76 Radial Access for Percutaneous Coronary Intervention - Does Access Site Choice Translate Into Clinical Benefit?

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Randomised controlled trials have demonstrated that transradial (TR) percutaneous coronary intervention (PCI) reduces bleeding and improves survival compared with transfemoral access (TF). This benefit may be most marked in the context of primary PCI (pPCI) for ST-elevation myocardial infarction. Due to the learning curve associated with TR PCI, these benefits may not translate immediately into real-world practice.Our study sought to determine the effect on clinical outcomes, as our institution switched from TF to TR access.


Consecutive patients presenting for PCI over a four year period (1.1.2008–31.12.2011) were included.The choice of access site and, interventional strategy were left to operator discretion. Haemorrhagic complications were identified and classified according to the Bleeding Academic Research Consortium (BARC) definitions.


8166 patients (mean age 64.8 ± 11.5 yrs, 76.2% male) were included. Over the study period, TR access became more prevalent (2008- 2.0%, 2011- 42.7%), and the haemorrhagic complication rate fell (2008- 1.64%, 2011- 0.95%, p = 0.05).TR PCI was associated with lower combined rates of BARC 2, 3 and 5 bleeding compared with TF access (0.30% vs. 1.45%, p < 0.001).This improvement was driven by lower rates of access-site related bleeding with TR PCI (TR 0.15% vs. TF 1.16%, p = 0.0009). There was no significant difference in non-access site related bleeding (TR 0.15% vs. TF 0.28%, p = 0.55).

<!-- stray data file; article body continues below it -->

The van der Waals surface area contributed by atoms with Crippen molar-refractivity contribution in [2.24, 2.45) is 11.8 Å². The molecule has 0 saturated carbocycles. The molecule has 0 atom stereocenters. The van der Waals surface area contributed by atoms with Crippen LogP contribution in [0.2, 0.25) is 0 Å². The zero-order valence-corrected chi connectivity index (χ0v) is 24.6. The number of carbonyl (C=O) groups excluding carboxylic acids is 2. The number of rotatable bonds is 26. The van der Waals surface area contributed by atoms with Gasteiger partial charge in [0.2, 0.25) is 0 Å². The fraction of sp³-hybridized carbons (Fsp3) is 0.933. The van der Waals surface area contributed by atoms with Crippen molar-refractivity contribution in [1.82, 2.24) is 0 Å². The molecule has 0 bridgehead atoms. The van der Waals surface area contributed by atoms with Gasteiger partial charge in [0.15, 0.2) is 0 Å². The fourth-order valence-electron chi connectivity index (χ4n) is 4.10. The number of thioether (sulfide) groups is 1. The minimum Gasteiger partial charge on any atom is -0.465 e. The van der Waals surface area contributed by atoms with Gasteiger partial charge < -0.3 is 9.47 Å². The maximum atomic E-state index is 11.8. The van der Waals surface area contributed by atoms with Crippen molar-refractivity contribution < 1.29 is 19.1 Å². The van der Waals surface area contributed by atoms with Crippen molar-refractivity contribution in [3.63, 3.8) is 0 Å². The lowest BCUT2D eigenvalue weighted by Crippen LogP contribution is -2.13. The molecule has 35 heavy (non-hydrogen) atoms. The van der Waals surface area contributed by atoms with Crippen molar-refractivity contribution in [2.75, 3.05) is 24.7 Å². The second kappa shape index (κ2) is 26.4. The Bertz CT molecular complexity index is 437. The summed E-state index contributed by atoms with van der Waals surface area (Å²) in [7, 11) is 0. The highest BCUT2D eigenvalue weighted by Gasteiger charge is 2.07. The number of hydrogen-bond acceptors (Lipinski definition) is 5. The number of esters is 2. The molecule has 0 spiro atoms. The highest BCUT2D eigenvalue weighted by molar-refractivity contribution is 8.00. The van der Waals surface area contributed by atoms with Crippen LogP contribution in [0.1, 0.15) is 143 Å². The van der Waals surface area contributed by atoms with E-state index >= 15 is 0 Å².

As TR access became more prevalent (2009–11), a significant survival benefit was observed at 30 days (TR 99.4% vs. TF 98.5%, p = 0.01) and 1 year (TR 97.7% vs. TF 96.5%, p = 0.03).This benefit was most marked in pPCI (TR 98.0% vs. TF 95.7%, p = 0.06 at 30 days and TR 96.6% vs. TF 92.8%, p = 0.02 at 1 year), and occurred despite comparable levels of cardiogenic shock (TR 0.8% vs. TF 1.2%, p = 0.27) and chronic kidney disease (TR 0.7% vs. TF 1.1%, p = 0.21).Further analysis revealed that TR access was most beneficial in pPCI patients receiving glycoprotein IIb/IIIa inhibitors (1 year survival TR 99.2% vs. TF 93.5%, p = 0.01), with no survival benefit in those not receiving these drugs.


In real-world practice, despite the learning curve, TR access is associated with a reduced rate of access-site related bleeding and a significant survival benefit at 30 days and 1 year. This beneficial effect is most marked in pPCI and specifically when strong antithrombotic agents (e.g. glycoprotein IIb/IIIa inhibitors) are used. Our data supports the hypothesis that reduced bleeding may, in part, be responsible for the survival differences observed between TF and TR access.

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